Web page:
Meeker game warden wins Wildlife Officer of the Year award
Craig — You might not expect state agents and officers to get teary-eyed when talking about their jobs, but that’s exactly what happened at the Colorado Parks and Wildlife commission meeting held in Craig Thursday and Friday.
The agency’s highest honor, the John D. Hart Wildlife Officer of the Year award, was given Thursday to Meeker District Wildlife Manager Bailey Franklin.
“Just being nominated is an absolute honor, but to win the John D. Hart is truly an accomplishment,” said CPW Director Bob Broscheid.
Among Franklin’s feats during his 14 years of service with CPW has been an investigation he conducted that ultimately convicted a Meeker outfitter in 2012 of baiting game for his out-of-state clients for more than 20 years. The outfitter was sentenced to more than three years in prison.
“Most impressively is the fact that he conducts his law enforcement activities in the same place he grew up,” Broscheid told the commission and audience. “This could be difficult, but Bailey treats everyone fairly whether friend of foe and uses law enforcement to change behavior and not to punish.”
Franklin is a third generation cattle rancher from Meeker, and lives there with his wife and three kids. He prefers the title of game warden over wildlife officer, which he defines as “the old-fashioned kind that gets the job done.”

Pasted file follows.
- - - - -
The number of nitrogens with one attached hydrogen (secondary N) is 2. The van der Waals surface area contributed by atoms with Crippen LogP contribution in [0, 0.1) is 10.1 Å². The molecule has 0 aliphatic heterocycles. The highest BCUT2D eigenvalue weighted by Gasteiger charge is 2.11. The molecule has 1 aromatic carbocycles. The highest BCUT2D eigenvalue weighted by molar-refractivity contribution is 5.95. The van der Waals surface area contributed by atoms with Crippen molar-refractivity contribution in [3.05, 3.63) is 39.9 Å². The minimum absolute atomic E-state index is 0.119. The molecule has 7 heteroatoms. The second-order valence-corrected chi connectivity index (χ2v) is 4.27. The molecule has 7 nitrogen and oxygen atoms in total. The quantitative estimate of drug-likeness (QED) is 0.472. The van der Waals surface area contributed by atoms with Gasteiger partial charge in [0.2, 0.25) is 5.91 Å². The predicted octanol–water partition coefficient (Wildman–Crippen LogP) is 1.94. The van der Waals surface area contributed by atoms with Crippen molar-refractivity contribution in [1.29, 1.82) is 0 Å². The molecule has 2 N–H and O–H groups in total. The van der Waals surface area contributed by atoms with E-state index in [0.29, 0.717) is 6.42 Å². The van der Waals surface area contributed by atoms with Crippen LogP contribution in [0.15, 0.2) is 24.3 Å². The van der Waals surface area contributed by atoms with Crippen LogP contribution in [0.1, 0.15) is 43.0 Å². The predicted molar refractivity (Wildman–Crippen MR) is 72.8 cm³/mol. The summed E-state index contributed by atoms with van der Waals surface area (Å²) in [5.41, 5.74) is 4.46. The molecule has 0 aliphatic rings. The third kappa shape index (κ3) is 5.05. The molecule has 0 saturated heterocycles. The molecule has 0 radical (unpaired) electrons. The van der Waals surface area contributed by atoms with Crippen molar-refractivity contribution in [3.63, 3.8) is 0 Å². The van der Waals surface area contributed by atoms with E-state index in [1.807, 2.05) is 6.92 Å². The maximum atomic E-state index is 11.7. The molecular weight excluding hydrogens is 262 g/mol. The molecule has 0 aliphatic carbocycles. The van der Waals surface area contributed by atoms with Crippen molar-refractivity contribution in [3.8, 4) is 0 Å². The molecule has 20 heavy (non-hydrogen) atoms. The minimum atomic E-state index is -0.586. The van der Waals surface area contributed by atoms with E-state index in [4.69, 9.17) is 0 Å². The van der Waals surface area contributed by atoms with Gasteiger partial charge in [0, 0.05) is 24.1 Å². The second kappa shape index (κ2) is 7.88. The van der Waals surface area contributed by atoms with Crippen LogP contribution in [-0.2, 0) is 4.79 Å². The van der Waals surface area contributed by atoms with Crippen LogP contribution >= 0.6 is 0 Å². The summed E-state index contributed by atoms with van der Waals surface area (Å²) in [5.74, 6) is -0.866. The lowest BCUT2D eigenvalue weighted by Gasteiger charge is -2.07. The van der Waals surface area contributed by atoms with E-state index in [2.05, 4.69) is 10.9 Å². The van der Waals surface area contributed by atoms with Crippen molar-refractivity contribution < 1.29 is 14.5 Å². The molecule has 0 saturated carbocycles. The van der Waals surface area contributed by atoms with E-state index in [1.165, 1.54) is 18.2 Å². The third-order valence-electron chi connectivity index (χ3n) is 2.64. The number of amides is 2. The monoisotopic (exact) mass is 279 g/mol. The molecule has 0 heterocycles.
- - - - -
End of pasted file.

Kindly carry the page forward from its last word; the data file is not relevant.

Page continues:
“I feel very blessed to be a game warden. It’s been a dream forever,” Franklin said. “I can’t even do it justice to say how much it means to be nominated (for the award), and to actually be selected for it is overwhelming.”
Also nominated for the award were Troy Florian, Todd Marriott, Garett Watson and Steve Yamashita.
“The folks that work with our agency, they work for something bigger than themselves,” Broscheid said.
The agenda for the monthly commission meeting also included discussion of changing regulations and quotas for mountain lion hunting across the state.
The proposed predator management plan, which will not be decided upon by the board until November, would increase annual hunting quotas for mountain lions. The purpose is to reduce predation on struggling mule deer populations.
A proposed five-year study would track does and fawns in District 16, which stretches from Leadville to Canon City, to examine the effects of elevated mountain lion harvest on doe and fawn survival.
Commission Board Chair Robert Bray voiced his support for the study, calling it long overdue, however two individuals weighed in against the quota increase during a public comment period immediately following.
Colorado State Director for the Humane Society of the United States Aubyn Royall proffered that other studies have shown predator removal to have no effect on deer populations, and requested an additional hearing in Denver before deciding on the matter.
“There will be adequate opportunity for public comment on this,” replied Bray. “We’re extending it over two more months.”
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